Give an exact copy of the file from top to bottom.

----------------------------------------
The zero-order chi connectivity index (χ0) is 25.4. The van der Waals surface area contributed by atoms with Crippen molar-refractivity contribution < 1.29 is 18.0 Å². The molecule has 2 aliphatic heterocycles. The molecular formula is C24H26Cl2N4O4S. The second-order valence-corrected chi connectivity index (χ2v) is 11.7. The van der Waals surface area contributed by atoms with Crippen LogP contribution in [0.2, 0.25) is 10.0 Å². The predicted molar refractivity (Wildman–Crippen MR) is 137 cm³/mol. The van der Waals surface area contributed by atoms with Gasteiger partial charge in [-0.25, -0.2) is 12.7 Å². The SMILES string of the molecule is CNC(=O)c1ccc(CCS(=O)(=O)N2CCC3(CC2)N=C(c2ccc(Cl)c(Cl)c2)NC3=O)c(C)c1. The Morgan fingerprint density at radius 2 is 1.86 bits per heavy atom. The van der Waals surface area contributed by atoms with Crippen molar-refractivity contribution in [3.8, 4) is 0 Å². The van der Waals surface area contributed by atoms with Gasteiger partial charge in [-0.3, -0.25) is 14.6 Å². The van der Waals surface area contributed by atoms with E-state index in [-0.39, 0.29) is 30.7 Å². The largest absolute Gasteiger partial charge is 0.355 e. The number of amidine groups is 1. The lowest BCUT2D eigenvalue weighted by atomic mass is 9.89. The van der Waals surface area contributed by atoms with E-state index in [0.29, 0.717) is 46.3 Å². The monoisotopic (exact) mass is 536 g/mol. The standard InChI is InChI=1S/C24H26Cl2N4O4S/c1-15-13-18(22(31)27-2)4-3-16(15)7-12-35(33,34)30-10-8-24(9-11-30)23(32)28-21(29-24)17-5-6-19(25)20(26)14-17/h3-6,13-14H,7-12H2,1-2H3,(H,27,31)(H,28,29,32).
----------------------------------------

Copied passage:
The zero-order chi connectivity index (χ0) is 25.4. The van der Waals surface area contributed by atoms with Crippen molar-refractivity contribution < 1.29 is 18.0 Å². The molecule has 2 aliphatic heterocycles. The molecular formula is C24H26Cl2N4O4S. The second-order valence-corrected chi connectivity index (χ2v) is 11.7. The van der Waals surface area contributed by atoms with Crippen LogP contribution in [0.2, 0.25) is 10.0 Å². The predicted molar refractivity (Wildman–Crippen MR) is 137 cm³/mol. The van der Waals surface area contributed by atoms with Gasteiger partial charge in [-0.25, -0.2) is 12.7 Å². The SMILES string of the molecule is CNC(=O)c1ccc(CCS(=O)(=O)N2CCC3(CC2)N=C(c2ccc(Cl)c(Cl)c2)NC3=O)c(C)c1. The Morgan fingerprint density at radius 2 is 1.86 bits per heavy atom. The van der Waals surface area contributed by atoms with Crippen molar-refractivity contribution in [3.8, 4) is 0 Å². The van der Waals surface area contributed by atoms with Gasteiger partial charge in [-0.3, -0.25) is 14.6 Å². The van der Waals surface area contributed by atoms with E-state index in [-0.39, 0.29) is 30.7 Å². The largest absolute Gasteiger partial charge is 0.355 e. The number of amidine groups is 1. The lowest BCUT2D eigenvalue weighted by atomic mass is 9.89. The van der Waals surface area contributed by atoms with E-state index in [0.29, 0.717) is 46.3 Å². The monoisotopic (exact) mass is 536 g/mol. The standard InChI is InChI=1S/C24H26Cl2N4O4S/c1-15-13-18(22(31)27-2)4-3-16(15)7-12-35(33,34)30-10-8-24(9-11-30)23(32)28-21(29-24)17-5-6-19(25)20(26)14-17/h3-6,13-14H,7-12H2,1-2H3,(H,27,31)(H,28,29,32).